Web-based study program for families of children with Autism

The early years of life are critical to a child’s cognitive, social, and emotional development. Identifying Autism early is one of the most important ways you can help your child reach his full potential. It is not always easy to interpret the early warning signs, especially when there are so many variables for parents to research when they are first faced with the idea that their child has learning difficulties. The internet can be a daunting place to find accurate and meaningful information. One additional resource that is available to families and health care practitioners, at no cost, is a web-based education system on the CDC’s website known as the CDC’s “Learn the Signs. Act Early.” program.  It aims to improve early identification of children with autism and other developmental disabilities so children and families can get the services and support they need.

Part of the Act early program is the “Autism Case Training (ACT): A Developmental-Behavioral Pediatrics Curriculum” which is designed to educate future pediatricians on fundamental components of identifying, diagnosing, and managing autism spectrum disorders through real life scenarios. It was developed in collaboration with the Maternal and Child Health Bureau Developmental-Behavioral Pediatrics Fellowship Training Programs and has been endorsed by the American Academy of Pediatrics and the Society for Developmental and Behavioral Pediatrics.  It consists of seven cases, each with a Facilitator’s Guide and optional supporting presentation and videos.

Besides the curriculum, there are many additional resources, such as milestone checklists also available in Spanish, Portuguese, Korean and Arabic. Though this course was designed for educators and pediatricians, but can be accessed by anyone wishing to know more about early developmental stages of Autism. There are also many other videos and training materials available for immediate download, including children’s books and related resources on  positive parenting tips.

Source:

http://www.cdc.gov/ncbddd/actearly/act/class.html

Schoolyard Designed for Children with Autism

Schoolyard Designed for Children with Autism

A Kansas State University graduate student is creating a schoolyard that can become a therapeutic landscape for children with autism.

Chelsey King, master’s student in landscape architecture, St. Peters, Mo., is working with Katie Kingery-Page, assistant professor of landscape architecture, to envision a place where elementary school children with autism could feel comfortable and included.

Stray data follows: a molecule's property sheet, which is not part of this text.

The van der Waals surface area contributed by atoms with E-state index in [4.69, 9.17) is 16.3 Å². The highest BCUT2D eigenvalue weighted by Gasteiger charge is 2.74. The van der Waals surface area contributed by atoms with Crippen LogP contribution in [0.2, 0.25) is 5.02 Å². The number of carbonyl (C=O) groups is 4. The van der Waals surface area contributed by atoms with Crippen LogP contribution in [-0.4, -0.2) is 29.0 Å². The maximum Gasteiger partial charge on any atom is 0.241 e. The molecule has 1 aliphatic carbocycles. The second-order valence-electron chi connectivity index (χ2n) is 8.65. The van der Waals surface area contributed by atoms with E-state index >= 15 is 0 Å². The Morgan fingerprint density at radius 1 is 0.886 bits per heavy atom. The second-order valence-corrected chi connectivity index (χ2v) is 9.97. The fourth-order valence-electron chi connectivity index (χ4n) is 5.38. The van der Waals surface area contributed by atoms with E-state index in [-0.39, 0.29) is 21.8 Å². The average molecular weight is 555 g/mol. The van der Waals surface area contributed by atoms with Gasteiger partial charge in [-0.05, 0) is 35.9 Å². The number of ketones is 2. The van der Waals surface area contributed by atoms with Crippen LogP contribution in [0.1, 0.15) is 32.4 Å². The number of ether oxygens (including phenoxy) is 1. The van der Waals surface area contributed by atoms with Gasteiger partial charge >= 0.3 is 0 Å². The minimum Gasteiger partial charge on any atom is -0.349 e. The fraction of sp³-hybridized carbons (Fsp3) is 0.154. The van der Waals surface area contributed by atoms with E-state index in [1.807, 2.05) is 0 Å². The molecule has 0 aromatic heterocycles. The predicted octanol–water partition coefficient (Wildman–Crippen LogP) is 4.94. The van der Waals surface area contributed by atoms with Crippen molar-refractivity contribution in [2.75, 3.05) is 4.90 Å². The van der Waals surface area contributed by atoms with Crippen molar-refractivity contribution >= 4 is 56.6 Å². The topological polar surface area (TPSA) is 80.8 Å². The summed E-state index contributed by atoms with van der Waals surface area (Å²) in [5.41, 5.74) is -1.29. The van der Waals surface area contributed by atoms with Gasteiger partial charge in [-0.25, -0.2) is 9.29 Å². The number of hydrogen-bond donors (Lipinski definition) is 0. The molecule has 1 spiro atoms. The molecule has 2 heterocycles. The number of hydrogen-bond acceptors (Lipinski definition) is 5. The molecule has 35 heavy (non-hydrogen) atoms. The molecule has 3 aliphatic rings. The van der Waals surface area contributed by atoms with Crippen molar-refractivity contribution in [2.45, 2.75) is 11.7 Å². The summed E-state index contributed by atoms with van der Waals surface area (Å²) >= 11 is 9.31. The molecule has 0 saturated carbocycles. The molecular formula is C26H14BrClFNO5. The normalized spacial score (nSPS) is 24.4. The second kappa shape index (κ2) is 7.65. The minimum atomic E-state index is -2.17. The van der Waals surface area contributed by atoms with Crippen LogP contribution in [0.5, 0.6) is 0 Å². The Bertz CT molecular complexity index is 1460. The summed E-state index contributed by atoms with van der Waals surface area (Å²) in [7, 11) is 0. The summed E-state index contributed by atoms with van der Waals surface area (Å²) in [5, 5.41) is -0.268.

“My main goal was to provide different opportunities for children with autism to be able to interact in their environment without being segregated from the rest of the school,” King said. “I didn’t want that separation to occur.”

The schoolyard can be an appealing place for children with autism, King said, if it provides several aspects: clear boundaries, a variety of activities and activity level spaces, places where the child can go when over stimulated, opportunities for a variety of sensory input without being overwhelming and a variety of ways to foster communication between peers.

King researched ways that she could create an environment where children with autism would be able to interact with their surroundings and their peers, but where they could also get away from over stimulation until they felt more comfortable and could re-enter the activities.

“Through this research, I was able to determine that therapies and activities geared toward sensory stimulation, cognitive development, communication skills, and fine and gross motor skills — which traditionally occur in a classroom setting — could be integrated into the schoolyard,” King said.

King designed her schoolyard with both traditional aspects — such as a central play area — and additional elements that would appeal to children with autism, including:

  • A music garden where children can play with outdoor musical instruments to help with sensory aspects.
  • An edible garden/greenhouse that allows hands-on interaction with nature and opportunities for horticulture therapy.
  • A sensory playground, which uses different panels to help children build tolerances to difference sensory stimulation.
  • A butterfly garden to encourage nature-oriented learning in a quiet place.
  • A variety of alcoves, which provide children with a place to get away when they feel overwhelmed and want to regain control.

King created different signs and pictures boards around these schoolyard elements, so that it was easier for children and teachers to communicate about activities.

“It is important to make the children feel included in the schoolyard without being overwhelmed,” King said. “It helps if they have a place — such as a hill or an alcove — where they can step away from it and then rejoin the activity when they are ready.